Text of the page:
Chapter 9. Managing pointer records (PTRs)

A step in configuring the Red Hat OpenStack Platform (RHOSP) DNS service (designate) is to set up IP address-to-domain-name-lookups, also referred to as reverse lookups. The DNS resource, pointer (PTR) records, contain the address-to-name mapping data and are stored in reverse lookup zones. The DNS service also enables you to manage reverse lookups for floating IP addresses.

The topics included in this section are:

9.1. PTR record basics

In the Red Hat OpenStack Platform (RHOSP) DNS service (designate) you use pointer (PTR) records to create a number to name mapping (reverse mapping) from a single IP or set of IP addresses to a fully qualified domain name (FQDN). Because the Domain Name System (DNS) looks up addresses as names, you create a PTR record that contains a name for the IP address. You form this name by following a particular convention: reverse the IP address and append a special string: in-addr.arpa for IPv4 addresses, and ip6.arpa for IPv6 addresses.

For example, if the IP address for my-server.example.com is 198.51.100.42, then you name the corresponding node in the reverse lookup zone, 42.100.51.198.in-addr.arpa. Listing the name of the IP address backwards facilitates its lookup, because like standard fully qualified domain names (FQDNs), a reversed IP address gets less specific as you move from its left side to its right side.

The DNS service writes the contents of the PTR record to a special zone called a reverse lookup zone, whose sole purpose is to provide address-to-name lookups. Because the PTR record contains data that is structured similar to standard FQDNs, you can delegate child zones of the reverse lookup zone in the same way as you delegate other zones. In the earlier example, the host, 198.51.100.42, is a node in the 198.in-addr.arpa zone, and this zone can be delegated to the administrators of the network, 198.51.100.0/8.

The DNS service manages PTR records for floating IP addresses differently than for standard IP addresses, because of the requirement that the user’s RHOSP project owns the zone that contains the IP address. In most use cases involving reverse name lookups, this requirement is easily met. When managing reverse lookups for standard IP addresses, you use the openstack recordset command as you do when managing the other DNS resource record types.

However, when working with floating IP addresses, it is common for multiple projects to share a pool of floating IP addresses. To solve the project ownership issue of a shared pool of addresses, you must use a different command when managing reverse lookups for floating IPs, the openstack ptr record command.

9.2. Creating reverse lookup zones

To properly configure the Red Hat OpenStack Platform (RHOSP) DNS service (designate) you must have a reverse lookup zone. A reverse lookup zone contains PTR records that are required for you to perform address-to-name lookups. You must name reverse lookup zones following this convention: <backward_IP_address>.in-addr.arpa for IPv4 addresses, and <backward_IP_address>.ip6.arpa for IPv6 addresses.

Typically, you align the zones in your RHOSP deployment to your subnet plan. For example, if you have a /24 subnet for your external network, you create a /24 subnet reverse lookup zone to contain your PTR records.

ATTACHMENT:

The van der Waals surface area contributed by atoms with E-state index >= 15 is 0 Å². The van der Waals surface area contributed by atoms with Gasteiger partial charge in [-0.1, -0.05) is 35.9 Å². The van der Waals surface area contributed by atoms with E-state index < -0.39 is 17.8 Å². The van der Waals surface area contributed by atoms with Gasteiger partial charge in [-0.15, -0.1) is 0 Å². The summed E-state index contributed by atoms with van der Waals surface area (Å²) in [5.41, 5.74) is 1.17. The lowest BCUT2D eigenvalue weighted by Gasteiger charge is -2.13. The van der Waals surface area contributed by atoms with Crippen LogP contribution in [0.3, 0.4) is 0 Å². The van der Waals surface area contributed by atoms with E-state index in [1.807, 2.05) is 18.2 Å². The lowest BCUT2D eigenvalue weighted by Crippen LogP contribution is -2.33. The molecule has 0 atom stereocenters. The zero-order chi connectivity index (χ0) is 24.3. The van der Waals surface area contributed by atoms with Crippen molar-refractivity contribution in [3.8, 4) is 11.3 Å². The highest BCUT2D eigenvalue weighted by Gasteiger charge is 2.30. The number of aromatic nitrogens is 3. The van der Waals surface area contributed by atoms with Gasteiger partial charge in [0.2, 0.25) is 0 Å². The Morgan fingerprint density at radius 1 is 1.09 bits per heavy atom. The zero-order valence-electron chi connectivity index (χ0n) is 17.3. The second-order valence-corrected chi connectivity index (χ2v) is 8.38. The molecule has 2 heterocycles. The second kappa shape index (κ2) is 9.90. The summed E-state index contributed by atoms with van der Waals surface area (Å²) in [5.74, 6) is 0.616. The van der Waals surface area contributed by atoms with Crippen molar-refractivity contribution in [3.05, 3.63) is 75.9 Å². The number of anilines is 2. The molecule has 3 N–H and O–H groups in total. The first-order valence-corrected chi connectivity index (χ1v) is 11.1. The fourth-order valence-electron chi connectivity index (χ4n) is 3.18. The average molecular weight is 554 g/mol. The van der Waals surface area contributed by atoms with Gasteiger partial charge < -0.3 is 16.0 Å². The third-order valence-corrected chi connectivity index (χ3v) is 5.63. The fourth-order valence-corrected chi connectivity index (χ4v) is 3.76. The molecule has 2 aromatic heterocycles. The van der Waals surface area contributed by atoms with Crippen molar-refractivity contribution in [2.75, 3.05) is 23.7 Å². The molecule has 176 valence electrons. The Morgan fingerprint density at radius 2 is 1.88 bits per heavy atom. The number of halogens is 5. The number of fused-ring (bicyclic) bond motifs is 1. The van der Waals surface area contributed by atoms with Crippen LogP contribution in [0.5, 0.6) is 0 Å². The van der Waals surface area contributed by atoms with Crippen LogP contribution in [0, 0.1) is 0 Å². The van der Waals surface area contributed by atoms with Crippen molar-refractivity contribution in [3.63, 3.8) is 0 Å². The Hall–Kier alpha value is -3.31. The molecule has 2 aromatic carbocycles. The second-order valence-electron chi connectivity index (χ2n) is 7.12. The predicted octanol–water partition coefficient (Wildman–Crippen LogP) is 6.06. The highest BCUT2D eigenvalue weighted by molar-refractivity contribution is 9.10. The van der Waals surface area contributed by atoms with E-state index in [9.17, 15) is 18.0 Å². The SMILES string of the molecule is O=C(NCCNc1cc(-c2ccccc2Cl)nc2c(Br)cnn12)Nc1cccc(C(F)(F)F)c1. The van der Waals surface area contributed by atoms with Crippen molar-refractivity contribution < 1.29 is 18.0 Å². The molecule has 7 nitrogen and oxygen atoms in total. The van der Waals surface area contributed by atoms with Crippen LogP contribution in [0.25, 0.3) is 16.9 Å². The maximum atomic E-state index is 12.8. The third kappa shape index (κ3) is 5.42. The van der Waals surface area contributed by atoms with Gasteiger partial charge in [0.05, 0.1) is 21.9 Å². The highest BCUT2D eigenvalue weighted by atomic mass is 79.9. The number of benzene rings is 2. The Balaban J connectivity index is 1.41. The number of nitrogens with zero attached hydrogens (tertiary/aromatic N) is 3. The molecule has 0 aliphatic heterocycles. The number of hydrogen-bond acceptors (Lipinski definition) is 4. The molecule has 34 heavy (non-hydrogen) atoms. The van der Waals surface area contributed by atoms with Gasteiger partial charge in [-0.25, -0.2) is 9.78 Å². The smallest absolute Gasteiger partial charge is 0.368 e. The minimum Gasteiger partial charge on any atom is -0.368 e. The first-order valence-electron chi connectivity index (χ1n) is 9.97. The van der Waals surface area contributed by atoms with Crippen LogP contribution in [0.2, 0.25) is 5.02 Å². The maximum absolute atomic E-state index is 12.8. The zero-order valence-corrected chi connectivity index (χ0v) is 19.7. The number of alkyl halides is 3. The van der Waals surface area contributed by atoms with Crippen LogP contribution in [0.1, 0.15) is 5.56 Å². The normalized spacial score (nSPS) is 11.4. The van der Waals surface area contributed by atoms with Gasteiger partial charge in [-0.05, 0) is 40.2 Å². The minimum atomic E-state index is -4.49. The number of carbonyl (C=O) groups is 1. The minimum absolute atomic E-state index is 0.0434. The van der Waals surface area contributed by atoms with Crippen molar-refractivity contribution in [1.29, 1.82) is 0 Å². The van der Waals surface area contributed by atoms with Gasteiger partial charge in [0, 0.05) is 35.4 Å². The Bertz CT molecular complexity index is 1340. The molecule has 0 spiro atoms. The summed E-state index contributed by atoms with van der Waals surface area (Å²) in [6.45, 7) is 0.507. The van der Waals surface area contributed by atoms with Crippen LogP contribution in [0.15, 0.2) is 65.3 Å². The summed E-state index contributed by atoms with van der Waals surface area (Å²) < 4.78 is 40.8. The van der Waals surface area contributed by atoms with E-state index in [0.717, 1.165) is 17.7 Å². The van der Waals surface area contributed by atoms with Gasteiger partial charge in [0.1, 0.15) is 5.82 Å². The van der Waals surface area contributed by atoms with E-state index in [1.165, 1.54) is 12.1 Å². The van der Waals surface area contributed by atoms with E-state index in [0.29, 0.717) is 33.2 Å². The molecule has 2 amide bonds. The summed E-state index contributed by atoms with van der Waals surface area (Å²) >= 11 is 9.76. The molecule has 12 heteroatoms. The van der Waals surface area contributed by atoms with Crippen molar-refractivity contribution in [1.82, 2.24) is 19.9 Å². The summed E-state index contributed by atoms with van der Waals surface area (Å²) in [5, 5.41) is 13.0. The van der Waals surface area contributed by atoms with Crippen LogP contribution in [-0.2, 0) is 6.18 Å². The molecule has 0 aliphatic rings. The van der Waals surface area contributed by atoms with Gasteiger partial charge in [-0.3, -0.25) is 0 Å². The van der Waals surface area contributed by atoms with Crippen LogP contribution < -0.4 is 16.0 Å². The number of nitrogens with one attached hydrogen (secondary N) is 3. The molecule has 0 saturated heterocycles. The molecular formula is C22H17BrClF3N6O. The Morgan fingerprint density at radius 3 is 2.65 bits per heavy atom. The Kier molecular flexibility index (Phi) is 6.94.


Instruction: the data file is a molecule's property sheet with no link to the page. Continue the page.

Procedure

  1. Source your credentials file.

    Example

    $ source ~/overcloudrc

  2. Create a reverse lookup zone by using the openstack zone create command and specifying these required arguments:

    --email <email_address>
    a valid email address for the person responsible (owner) for the zone.
    <name>

    a name for the reverse lookup zone that conforms to the convention: <backward_IP_address>.in-addr.arpa for IPv4 addresses, and <backward_IP_address>.ip6.arpa for IPv6 addresses.

    Example

    In this example, the reverse lookup zone is designed for one PTR record, for the 198.51.100.42 address:

    $ openstack zone create --email admin@example.com \
      42.100.51.198.in-addr.arpa.

    Sample output

    +----------------+------------------------------------------+
    | Field          | Value                                    |
    +----------------+------------------------------------------+
    | action         | CREATE                                   |
    | attributes     |                                          |
    | created_at     | 2022-02-02T17:32:47.000000               |
    | description    | None                                     |
    | email          | admin@example.com                        |
    | id             | f5546034-b27e-4326-bf9d-c53ed879f7fa     |
    | masters        |                                          |
    | name           | 42.100.51.198.in-addr.arpa.              |
    | pool_id        | 794ccc2c-d751-44fe-b57f-8894c9f5c842     |
    | project_id     | 123d51544df443e790b8e95cce52c285         |
    | serial         | 1591119166                               |
    | status         | PENDING                                  |
    | transferred_at | None                                     |
    | ttl            | 3600                                     |
    | type           | PRIMARY                                  |
    | updated_at     | None                                     |
    | version        | 1                                        |
    +----------------+------------------------------------------+

    Example

    In another example for a reverse zone that is for a 198.51.100.0/24 subnet, you would create the zone:

    $ openstack zone create --email admin@example.com \
      100.51.198.in-addr.arpa.

    Sample output

    +----------------+------------------------------------------+
    | Field          | Value                                    |
    +----------------+------------------------------------------+
    | action         | CREATE                                   |
    | attributes     |                                          |
    | created_at     | 2022-02-02T17:40:23.000000               |
    | description    | None                                     |
    | email          | admin@example.com                        |
    | id             | 5669caad86a04256994cdf755df4d3c1         |
    | masters        |                                          |
    | name           | 100.51.198.in-addr.arpa.                 |
    | pool_id        | 794ccc2c-d751-44fe-b57f-8894c9f5c842     |
    | project_id     | 123d51544df443e790b8e95cce52c285         |
    | serial         | 1739276248                               |
    | status         | PENDING                                  |